I recently helped install a closed-loop geothermal heat pump system for my daughter, her husband and their 1-year old son, Henry. It was part of a new-home construction project, and one that convinced me it “hurts more” to help build a house at age 63 compared to when I built our home at 24.

A 4-ton-rated water-to-water heat pump will supply the home with space heating using low-temperature radiant floors and panel radiators. It also will supply the majority of the domestic hot water. In summer, the heat pump will supply chilled water to a central air handler for cooling and dehumidification.

The building site was 2.5 acres, providing ample space for a horizontal earth loop. We designed the earth loop as a “4 over 4” arrangement with an average tube depth of 5 to 6 feet below finish grade, as shown in Figure 1.


Figure 1.

The trench would have to make several gentle changes in direction to accommodate onsite factors. Four parallel circuits of 1-inch DR-11 HDPE pipe would be run in a trench dug 6 feet deep and 6 feet wide. Each circuit would be just under 1,000 feet long. 

The supply and return end of each circuit would be routed through 3-inch diameter holes in the poured concrete foundation, and manifolded inside the basement. Figure 2 (on Page 19) shows how we used 3-inch diameter solid polyethylene “rods,” held in place between the concrete forms for screws, to form the 8 required holes. The rods were spaced out and aligned to make it easy to connect the earth loops to an interior manifold.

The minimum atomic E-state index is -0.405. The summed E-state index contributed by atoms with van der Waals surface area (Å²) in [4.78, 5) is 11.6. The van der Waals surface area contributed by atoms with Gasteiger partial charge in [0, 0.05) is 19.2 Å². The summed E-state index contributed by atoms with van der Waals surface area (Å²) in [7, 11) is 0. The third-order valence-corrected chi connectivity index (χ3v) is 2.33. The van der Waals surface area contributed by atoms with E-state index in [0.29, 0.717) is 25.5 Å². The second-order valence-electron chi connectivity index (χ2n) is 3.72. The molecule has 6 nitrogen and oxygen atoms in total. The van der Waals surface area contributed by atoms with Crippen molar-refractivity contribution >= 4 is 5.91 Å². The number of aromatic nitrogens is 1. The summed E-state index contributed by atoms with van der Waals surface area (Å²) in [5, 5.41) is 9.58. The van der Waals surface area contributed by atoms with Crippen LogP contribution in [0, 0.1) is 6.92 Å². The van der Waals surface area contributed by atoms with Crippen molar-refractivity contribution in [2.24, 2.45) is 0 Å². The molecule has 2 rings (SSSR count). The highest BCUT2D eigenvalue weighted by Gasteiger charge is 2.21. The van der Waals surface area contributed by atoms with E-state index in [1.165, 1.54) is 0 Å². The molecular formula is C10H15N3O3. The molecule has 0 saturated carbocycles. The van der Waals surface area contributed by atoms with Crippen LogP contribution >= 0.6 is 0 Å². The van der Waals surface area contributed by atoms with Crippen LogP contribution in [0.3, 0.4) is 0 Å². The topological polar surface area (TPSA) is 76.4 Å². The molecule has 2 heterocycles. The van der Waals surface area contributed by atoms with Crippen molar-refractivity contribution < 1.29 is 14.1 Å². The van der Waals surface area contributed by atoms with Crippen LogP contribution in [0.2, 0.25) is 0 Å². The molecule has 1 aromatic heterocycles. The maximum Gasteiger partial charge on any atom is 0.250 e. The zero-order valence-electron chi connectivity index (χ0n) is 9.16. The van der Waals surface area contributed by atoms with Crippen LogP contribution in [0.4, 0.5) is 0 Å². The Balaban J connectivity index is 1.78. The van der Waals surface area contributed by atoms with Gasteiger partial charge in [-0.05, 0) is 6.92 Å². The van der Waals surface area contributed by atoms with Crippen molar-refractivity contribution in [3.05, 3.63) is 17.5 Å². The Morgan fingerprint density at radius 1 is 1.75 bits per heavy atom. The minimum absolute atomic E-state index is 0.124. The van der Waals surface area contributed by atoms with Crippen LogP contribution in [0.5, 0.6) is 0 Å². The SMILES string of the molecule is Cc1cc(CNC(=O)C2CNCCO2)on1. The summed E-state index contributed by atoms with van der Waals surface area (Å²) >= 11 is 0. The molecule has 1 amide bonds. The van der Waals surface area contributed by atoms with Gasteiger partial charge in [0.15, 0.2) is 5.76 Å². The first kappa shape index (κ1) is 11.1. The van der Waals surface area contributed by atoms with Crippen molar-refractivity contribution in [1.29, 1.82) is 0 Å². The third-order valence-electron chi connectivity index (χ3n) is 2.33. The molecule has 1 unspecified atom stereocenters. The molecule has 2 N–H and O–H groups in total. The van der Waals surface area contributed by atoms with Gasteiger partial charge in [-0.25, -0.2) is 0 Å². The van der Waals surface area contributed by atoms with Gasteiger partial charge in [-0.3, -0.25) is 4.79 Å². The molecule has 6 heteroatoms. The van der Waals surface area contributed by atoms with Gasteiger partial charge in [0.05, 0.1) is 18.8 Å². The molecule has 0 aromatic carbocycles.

Figure 2

After the concrete walls had cured for a couple of days, the forms were removed, and a few light hammer taps on the end of the rods pushed them out, leaving a neatly cast hole ready for a tube and compression collar. Figure 3 shows the 8 tubes passing through their respective holes along with the compression seals that will keep any ground water outside.


Figure 3


A new approach

In past horizontal earth-loop installations, we’ve created “bobby pin” turn-arounds, in a vertical plane, at the end of the trench as illustrated in Figure 4. 


Figure 4

To make a “bobby pin” turn in a vertical plane and keep the tubing at a reasonable depth, it’s necessary to dig deeper where the tubing will be turned. The tubing needs to be carefully bent to form the return bends, and the area around the bends needs to be carefully backfilled with sand or granular soil, usually by hand, to ensure that the tubing is not crushed by heavy chunks of soil falling from the excavator bucket. This method works, and we’ve used it on several past projects, but perhaps there’s a better approach.